More Than 100 Rebels Die In Philippine Hostage SituationTHE WASHINGTON POST -- MANILA, PHILIPPINES
Philippine officials said Monday that government soldiers have killed more than 100 Muslim guerrillas in their 10-day assault on the remote southern island of Jolo, and are steadily closing on rebel leaders holding American Jeffery Schilling.
But as it drags into its second week -- lapsing beyond the government’s initial one-week timetable -- Manila’s high-profile siege on the tiny jungle island can boast few other tangible accomplishments.
The campaign has resulted in the death of one government soldier, dislocated nearly 40,000 civilians and may be costing Manila’s already debt-ridden treasury as much as $1 million a day.
Government troops are said to have seriously wounded a top rebel leader in a firefight last week. But all five main leaders of Abu Sayyaf, the Muslim guerrilla group targeted by the operation, remain at large. And since the escape last week of two French hostages, who dashed to freedom themselves as the rebels fled through the jungle, Manila’s high-profile military blitz has failed to secure the release any of the rebels’ remaining 17 hostages.
Many analysts warn the campaign also is rekindling centuries’ old religious and ethnic antagonisms between the Philippines’ Roman Catholic majority and the estimated 7 million Muslims concentrated on the archipelago’s southern islands.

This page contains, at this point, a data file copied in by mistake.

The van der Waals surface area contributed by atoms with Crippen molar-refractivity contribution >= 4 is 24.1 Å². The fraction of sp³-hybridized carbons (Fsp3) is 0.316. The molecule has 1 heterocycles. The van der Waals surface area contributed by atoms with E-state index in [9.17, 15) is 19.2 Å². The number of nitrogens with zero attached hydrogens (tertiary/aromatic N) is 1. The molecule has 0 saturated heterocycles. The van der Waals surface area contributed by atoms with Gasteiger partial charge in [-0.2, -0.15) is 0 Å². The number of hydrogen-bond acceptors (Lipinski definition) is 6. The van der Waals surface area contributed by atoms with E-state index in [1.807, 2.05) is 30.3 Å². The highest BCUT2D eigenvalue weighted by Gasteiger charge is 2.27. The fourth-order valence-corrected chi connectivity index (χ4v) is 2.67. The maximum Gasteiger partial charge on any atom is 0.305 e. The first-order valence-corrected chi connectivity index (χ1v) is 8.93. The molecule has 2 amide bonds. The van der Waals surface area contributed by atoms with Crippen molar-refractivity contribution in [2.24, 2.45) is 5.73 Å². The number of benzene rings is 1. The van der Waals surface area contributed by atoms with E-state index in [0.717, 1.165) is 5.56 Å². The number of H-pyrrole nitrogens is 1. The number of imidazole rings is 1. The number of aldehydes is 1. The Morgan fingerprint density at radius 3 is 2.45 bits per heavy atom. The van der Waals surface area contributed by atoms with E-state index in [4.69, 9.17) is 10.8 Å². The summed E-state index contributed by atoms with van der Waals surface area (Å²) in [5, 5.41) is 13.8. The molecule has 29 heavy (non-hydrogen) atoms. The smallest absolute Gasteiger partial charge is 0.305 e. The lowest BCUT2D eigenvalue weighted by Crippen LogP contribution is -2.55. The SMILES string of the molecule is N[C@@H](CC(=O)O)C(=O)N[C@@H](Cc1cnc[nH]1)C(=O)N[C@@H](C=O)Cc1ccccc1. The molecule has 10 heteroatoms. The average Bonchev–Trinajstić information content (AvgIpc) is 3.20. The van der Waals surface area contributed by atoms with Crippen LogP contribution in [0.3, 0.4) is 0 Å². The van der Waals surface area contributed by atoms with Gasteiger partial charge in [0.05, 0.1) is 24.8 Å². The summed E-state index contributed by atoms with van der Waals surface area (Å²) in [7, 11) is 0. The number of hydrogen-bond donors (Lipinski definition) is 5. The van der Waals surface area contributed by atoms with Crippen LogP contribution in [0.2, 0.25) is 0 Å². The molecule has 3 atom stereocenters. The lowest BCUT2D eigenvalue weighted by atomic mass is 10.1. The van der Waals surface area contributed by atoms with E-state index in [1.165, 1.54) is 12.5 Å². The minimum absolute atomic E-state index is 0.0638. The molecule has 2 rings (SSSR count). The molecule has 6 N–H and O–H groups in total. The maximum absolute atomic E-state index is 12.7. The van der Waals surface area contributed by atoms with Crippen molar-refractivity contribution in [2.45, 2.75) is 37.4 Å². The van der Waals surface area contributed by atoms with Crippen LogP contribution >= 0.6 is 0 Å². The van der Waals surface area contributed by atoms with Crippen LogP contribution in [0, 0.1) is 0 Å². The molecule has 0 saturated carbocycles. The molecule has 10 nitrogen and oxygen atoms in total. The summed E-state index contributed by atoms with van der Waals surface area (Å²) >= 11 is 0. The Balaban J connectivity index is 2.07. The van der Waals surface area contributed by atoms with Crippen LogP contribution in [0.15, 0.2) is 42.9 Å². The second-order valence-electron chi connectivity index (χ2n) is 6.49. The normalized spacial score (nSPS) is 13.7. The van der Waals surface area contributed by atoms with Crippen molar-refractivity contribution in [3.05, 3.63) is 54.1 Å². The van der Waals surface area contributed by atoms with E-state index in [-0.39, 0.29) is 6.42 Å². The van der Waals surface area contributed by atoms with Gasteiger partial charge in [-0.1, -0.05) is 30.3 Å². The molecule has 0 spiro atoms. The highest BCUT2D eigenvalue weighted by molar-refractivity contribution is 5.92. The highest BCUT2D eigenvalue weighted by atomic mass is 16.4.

Cost of Employer-Sponsored Health Insurance to IncreaseTHE WASHINGTON POST -- WASHINGTON
Many workers and retirees who depend on employer-sponsored health insurance are likely to face significant premium increases in the near future, and some small employers might stop offering coverage, according to a report by a national health care foundation and interviews with company managers across the country.
The anticipated premium hikes come in addition to an average increase of 8.3 percent this year, and both are driven largely by higher costs for prescription drugs, according to a Kaiser Family Foundation report, the latest analysis to document rising health-care costs.
The report, based on a survey of 3,402 employers nationwide, predicted premiums will continue to go up and “employers may respond to the rising cost of health insurance (by passing) some portion of the increased cost on to employees.”
In interviews, managers in companies large and small -- as well as health insurance analysts -- said many workers can expect to pay even bigger percentages in the future, especially if the economy weakens.
For some people this means that making ends meet in coming years is likely to get tougher.